Have you used or are you using “trial” offers as a marketing strategy? If so, how are your results in converting your free trial user to becoming a paying customer? I have heard from small business CEOs who are looking for help with this problem.

Brett Farmiloe is a SCORE content partner who has some great suggestions. He is the founder & CEO of Markitors, a digital marketing company that connects small businesses to customers through organic search. He enjoys converting insights from small business owners into high-quality articles for brands.

To help business owners convert trials into paying customers, Formiloe asked marketing strategists and business leaders for their best insights. Here are some strategies he received:

Establish trust with customers. Eli Patashnik, of iFax, suggested that when converting free trial users to paying customers you should focus less on the transaction and more on the relationship at hand. Your free trial users found your product and needed your product for a reason, so how can you demonstrate a level of trust that shows just how valuable your services are to their long-term business or personal success? It is not always about attaining paying customers, but retaining them; retention comes from a relationship and a continued promise to deliver.

Highlight what makes you different. Vanessa Atan, Markitors responded, When a potential client gets the opportunity to test your product or service, don't hold back on showcasing the features that make your offering different from the competition. Not only does this introduce your best work to a would-be paying customer, it also lets them somehow predict what it would be like when your premium features are no longer available to them. Add that to providing stellar customer support during the trial phase, which is especially important if you're operating on a fully remote basis. With all of these in the mix, it won't be a surprise when the user finds your service indispensable and signs up even before the trial period ends.

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Reward customers for referrals. Guy Katabi, Lightkey shared that at Lightkey, they have our invitations program that can provide any user up to 6 months of free Lightkey Pro when they refer their friends and family. It offers the ability to send invitations to your friends and colleagues and for each valid and activated invitation your license expiration will be automatically extended by 45 days. By offering an incentive for free continued use of our software for customers to try, they will continue to realize how helpful the software is when used in their favorite programs, like Microsoft Word and Gmail. We make it easy to take advantage of our free license extension by providing step-by-step instructions for our invitations program right on our website.

Add in a discounted membership trial. Jeff Goodwin, Orgain suggests that brands offering a trial period or version can sweeten the pot by discounting the paid membership fee for a period of time. This will encourage trial users to take advantage of the exclusive rates and most likely land you a conversion because a discounted upgrade is hard to pass up for the average consumer. Reaping the benefits of a paid membership at a bargain price will be extremely attractive to customers, especially the lot that has used your services for a significant period.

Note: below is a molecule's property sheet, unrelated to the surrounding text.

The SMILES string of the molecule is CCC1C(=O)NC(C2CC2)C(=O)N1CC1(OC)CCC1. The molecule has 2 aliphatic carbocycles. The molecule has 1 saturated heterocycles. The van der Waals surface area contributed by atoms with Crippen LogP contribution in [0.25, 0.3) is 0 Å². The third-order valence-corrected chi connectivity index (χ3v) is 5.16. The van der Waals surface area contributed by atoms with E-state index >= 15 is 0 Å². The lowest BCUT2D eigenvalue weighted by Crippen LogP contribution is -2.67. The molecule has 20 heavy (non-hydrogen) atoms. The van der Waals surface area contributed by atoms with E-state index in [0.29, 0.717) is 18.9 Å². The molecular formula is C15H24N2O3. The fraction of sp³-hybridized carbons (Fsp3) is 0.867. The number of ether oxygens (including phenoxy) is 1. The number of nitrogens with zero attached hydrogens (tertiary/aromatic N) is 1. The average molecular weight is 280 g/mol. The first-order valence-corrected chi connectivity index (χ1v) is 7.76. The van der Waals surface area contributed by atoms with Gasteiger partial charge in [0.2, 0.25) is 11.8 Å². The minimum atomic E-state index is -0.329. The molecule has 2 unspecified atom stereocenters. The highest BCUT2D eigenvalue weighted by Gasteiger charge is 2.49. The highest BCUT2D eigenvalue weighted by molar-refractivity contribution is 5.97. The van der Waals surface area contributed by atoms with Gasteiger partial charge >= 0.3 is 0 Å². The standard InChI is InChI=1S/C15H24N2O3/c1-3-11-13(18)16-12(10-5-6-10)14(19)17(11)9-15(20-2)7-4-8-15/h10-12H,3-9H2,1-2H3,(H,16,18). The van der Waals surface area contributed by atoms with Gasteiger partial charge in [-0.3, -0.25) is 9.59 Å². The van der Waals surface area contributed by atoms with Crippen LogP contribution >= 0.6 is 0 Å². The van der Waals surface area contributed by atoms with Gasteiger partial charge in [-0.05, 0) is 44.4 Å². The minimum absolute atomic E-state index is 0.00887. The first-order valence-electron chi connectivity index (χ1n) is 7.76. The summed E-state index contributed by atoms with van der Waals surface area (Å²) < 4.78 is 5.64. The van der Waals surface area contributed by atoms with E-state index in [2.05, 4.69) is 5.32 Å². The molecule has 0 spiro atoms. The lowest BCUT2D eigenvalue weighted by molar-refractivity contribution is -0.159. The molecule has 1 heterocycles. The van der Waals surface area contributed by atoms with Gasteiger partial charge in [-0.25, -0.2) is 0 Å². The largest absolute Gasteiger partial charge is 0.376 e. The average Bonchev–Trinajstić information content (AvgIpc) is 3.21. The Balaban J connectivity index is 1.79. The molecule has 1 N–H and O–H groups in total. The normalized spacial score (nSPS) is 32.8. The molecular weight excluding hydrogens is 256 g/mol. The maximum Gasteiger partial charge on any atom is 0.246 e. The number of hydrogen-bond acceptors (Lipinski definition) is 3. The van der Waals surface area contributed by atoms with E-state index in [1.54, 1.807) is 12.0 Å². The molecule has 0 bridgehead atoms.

Make every customer count. Natalya Bucuy, from LiveHelpNow suggested that when trying to convert trial users into paying customers, it is important to remember one thing: the free trial is a time for customers to test products and services, but it's also the time to test the way your company treats customers. Don't treat free trial customers any differently than paying customers. Show them that they matter and that you care about their business. Provide extreme personalization of service, check-in with them often, and follow up, asking for feedback.

Send personalized emails. Charlie Worrall of Imaginaire commented that if your product really adds value, they'll want to become a paying customer. However, there are ways to promote keeping a subscription. One way to help is to make sure that you automatically send personalized end-of-trial emails. This email reminds them that their free trial is up and they're going to have to start paying. There is the option of setting up the process to automatically start paying after their free trial.

Give a true taste of your business. Layton Cox, a media and entertainment consultant, suggested that the traditional marketing funnel starts with awareness, moves to interest, then to consideration, which leads to intent, ultimately turning into a conversion. Free trials help take prospects from interest to intent to purchase. A free trial needs to help walk the prospect through all of the aspects of their consideration criteria. At this phase, the customer needs to know: "Does this product do what I need it to do?" A lot of free trials give everything away in an attempt to answer this question, but that isn't necessary. All the customer needs is the knowledge the product can do what they need it to do.

Dean Swanson is a volunteer Certified SCORE Mentor and former SCORE chapter chairman, district director and regional vice president for the North West Region.